For example, Yoplait Thick and Creamy Blackberry Harvest’s label lists 28 grams of sugar.  If you subtract 12 grams from the 28 grams of sugars, you know that the product contains 16 grams of added sugar. That equates to four teaspoons of added sugar in a six-ounce serving.

Vitamin drinks

Water filled with antioxidants and vitamins sound like a great idea.  But water that’s filled with antioxidants, vitamins, and eight teaspoons of sugar is easier to sell.  Popular brands of vitamin and antioxidant water regularly deliver up to 32 grams of sugar in a 20-ounce bottle. Even though that’s less sugar than is found in most sodas, it’s still eight teaspoons of sugar in your healthy drink.

Nutrition bars

In a 2013 survey, seven nutrition bars were found to be worse than candy.  One nutrition bar included 32 grams of sugar — eight teaspoons of sugar. And there were many more that were found to be nearly as unhealthy.

Tomato sauce

Tomato sauce is a low-fat source of lycopene, an important compound associated with reduced risk of cancer.  It also has a variety of vitamins and antioxidants.

A pinch of sugar added to a large pot of simmering tomato sauce you make at home really enhances the flavor.  But some leading brands of tomato sauce have as much as 15 grams per half-cup serving, and few people only use half a cup of sauce.

That’s like sprinkling more than four teaspoons of sugar on your food.

Barbecue sauce

One popular brand of barbecue sauce has 15 grams of sugar in two tablespoons.  That’s equivalent to almost four teaspoons of sugar in two tablespoons of sauce.  Chocolate syrup typically has about 19 grams of sugar in the same serving size.

How to Spot Added Sugar on Food Labels

Many health organizations and experts recommend cutting back on added sugars.

Spotting added sugars on food labels can be hard to identify. Though food and beverage manufacturers list a product’s total amount of sugar per serving on the Nutrition Facts Panel, they are not required to list how much of that sugar is added sugars, versus naturally occurring sugar.

The National Institutes of Health (NIH) briefly explains how to identify added sugars in food and beverages.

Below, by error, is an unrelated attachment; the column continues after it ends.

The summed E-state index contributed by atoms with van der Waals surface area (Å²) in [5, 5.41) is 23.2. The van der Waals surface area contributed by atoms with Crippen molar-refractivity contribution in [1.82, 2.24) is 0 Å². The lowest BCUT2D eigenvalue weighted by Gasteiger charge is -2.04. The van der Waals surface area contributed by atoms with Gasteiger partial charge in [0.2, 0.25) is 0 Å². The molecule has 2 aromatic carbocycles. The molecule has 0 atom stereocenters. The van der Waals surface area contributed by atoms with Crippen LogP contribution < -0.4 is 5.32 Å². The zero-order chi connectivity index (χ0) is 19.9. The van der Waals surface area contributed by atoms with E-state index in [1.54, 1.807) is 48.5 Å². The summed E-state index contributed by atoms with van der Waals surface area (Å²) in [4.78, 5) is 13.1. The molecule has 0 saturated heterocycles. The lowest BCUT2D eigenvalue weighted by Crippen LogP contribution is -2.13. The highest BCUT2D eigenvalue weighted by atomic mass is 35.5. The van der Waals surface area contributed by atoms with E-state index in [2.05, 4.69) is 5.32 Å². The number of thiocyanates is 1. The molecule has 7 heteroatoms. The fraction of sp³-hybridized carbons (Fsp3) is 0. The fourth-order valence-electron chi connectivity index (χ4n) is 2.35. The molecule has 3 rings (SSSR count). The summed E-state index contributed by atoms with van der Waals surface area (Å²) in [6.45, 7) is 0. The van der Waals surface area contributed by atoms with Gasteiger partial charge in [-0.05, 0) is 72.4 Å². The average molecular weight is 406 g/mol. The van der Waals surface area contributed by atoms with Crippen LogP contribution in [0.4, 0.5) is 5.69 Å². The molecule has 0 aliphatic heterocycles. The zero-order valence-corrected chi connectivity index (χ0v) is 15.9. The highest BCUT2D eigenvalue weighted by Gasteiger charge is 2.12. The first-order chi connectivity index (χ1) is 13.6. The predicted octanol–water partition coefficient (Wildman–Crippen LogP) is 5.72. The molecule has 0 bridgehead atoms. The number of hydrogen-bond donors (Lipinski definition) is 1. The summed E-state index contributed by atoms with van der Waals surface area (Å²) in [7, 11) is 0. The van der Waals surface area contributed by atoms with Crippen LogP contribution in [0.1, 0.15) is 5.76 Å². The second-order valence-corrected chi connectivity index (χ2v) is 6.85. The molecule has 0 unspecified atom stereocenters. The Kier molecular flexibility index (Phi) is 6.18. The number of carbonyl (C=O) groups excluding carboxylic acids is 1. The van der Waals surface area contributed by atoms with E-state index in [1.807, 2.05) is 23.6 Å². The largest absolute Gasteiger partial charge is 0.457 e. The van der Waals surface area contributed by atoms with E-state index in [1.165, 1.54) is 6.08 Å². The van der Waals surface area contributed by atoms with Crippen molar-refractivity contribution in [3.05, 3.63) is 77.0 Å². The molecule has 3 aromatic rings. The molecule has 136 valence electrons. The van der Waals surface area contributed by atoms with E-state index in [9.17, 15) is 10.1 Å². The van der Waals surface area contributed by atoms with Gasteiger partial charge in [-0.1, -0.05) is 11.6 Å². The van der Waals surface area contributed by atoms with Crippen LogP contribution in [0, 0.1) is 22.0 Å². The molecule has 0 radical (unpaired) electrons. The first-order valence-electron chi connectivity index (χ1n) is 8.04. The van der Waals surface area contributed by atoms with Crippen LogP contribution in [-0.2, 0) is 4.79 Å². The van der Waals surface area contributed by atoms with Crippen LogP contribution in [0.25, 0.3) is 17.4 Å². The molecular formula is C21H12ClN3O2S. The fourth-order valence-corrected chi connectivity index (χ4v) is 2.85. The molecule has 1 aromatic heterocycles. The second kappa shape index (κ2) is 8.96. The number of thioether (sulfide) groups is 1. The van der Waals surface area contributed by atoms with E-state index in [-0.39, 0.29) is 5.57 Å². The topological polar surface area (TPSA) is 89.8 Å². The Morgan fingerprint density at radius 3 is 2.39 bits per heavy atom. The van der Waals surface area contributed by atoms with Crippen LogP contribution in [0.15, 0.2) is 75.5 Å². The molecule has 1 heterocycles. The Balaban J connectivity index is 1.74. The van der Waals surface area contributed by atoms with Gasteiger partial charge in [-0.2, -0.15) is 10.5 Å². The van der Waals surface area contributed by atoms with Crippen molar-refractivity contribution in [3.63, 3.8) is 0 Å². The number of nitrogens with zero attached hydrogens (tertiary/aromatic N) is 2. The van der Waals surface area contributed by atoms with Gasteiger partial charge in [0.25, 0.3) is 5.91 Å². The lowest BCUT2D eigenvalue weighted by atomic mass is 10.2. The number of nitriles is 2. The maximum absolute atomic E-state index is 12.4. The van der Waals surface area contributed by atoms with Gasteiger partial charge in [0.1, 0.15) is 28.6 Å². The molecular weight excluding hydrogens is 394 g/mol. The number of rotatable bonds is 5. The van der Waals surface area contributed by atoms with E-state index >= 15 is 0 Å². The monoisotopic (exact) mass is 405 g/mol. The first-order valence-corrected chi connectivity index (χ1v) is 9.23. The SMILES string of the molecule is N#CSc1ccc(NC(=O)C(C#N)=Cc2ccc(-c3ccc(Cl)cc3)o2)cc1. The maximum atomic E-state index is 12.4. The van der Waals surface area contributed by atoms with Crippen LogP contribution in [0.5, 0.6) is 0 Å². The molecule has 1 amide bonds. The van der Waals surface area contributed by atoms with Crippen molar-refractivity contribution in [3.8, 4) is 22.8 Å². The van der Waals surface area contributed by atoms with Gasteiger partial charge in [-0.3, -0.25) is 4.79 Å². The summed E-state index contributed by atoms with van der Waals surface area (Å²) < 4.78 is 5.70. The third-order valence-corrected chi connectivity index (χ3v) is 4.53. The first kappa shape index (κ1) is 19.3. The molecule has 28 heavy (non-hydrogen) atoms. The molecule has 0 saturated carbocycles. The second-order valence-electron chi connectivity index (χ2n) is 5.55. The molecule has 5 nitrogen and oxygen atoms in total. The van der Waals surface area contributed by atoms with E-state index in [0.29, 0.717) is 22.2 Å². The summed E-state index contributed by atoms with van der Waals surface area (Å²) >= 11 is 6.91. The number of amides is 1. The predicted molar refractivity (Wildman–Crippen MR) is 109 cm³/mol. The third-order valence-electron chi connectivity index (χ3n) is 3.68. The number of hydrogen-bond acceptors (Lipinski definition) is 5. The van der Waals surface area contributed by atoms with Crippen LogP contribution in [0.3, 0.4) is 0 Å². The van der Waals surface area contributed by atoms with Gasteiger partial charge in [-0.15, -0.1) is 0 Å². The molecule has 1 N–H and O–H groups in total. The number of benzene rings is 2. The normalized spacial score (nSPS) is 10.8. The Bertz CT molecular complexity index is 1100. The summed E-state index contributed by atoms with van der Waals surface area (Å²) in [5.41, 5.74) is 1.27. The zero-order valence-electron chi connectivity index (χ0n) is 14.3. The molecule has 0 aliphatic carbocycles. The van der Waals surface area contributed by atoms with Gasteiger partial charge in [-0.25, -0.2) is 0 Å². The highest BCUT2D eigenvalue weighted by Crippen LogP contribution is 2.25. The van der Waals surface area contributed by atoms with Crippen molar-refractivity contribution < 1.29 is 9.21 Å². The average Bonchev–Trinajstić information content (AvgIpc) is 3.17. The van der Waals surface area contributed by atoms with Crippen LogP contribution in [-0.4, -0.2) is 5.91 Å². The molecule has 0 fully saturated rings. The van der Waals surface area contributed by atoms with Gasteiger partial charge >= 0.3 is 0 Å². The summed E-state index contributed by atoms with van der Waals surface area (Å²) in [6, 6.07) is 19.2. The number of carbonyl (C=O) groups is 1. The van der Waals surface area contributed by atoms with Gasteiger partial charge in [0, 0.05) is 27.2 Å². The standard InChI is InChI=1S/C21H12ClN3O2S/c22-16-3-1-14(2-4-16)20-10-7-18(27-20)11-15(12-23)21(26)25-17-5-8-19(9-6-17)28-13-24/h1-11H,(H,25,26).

“On a list of ingredients, they may be listed as sucrose (table sugar), corn sweetener, high-fructose corn syrup, fruit-juice concentrates, nectars, raw sugar, malt syrup, maple syrup, fructose sweeteners, liquid fructose, honey, molasses, anhydrous dextrose, or other words ending in “-ose,” the chemical suffix for sugars. If any of these words are among the first few ingredients on a food label, the food is likely high in sugar. The total amount of sugar in a food is listed under “Total Carbohydrate” on the Nutrition Facts label.”

Cutting Back on Sugar

There’s no nutritional need or health benefit that comes from consuming added sugars.  A good rule of thumb is to avoid products that have a lot of added sugar, including skipping foods that list “sugar” as the first or second ingredient.

NIH offers the following tips on cutting back on added sugars:

  • Choose water, fat-free milk, or unsweetened tea or coffee instead of sodas, sports drinks, energy drinks, and fruit drinks.
  • Reduce sugar in recipes. If a recipe says 1 cup, use 2/3 cup.
  • To enhance flavor, add vanilla, cinnamon, or nutmeg.
  • Eat fresh, canned, frozen, and dried fruits without added sugar. Choose fruits canned in their own juice rather than syrup.
  • Use fruits to top foods like cereal and pancakes rather than sugars, syrups, or other sweet toppings.
  • Read the ingredients list to pick food with little or no added sugar.
  • Use the Nutrition Facts label to choose packaged foods with less total sugar.

The key to good health is eating a well-balanced diet with a variety of foods and getting plenty of physical activity.  Focus on nutrition-rich whole foods without added sugars.

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George Zapo, CPH
George Zapo, CPH is certified in Public Health Promotion & Education. George focuses on writing informative articles promoting healthy behavior and lifestyles. Read more of George's articles at his website: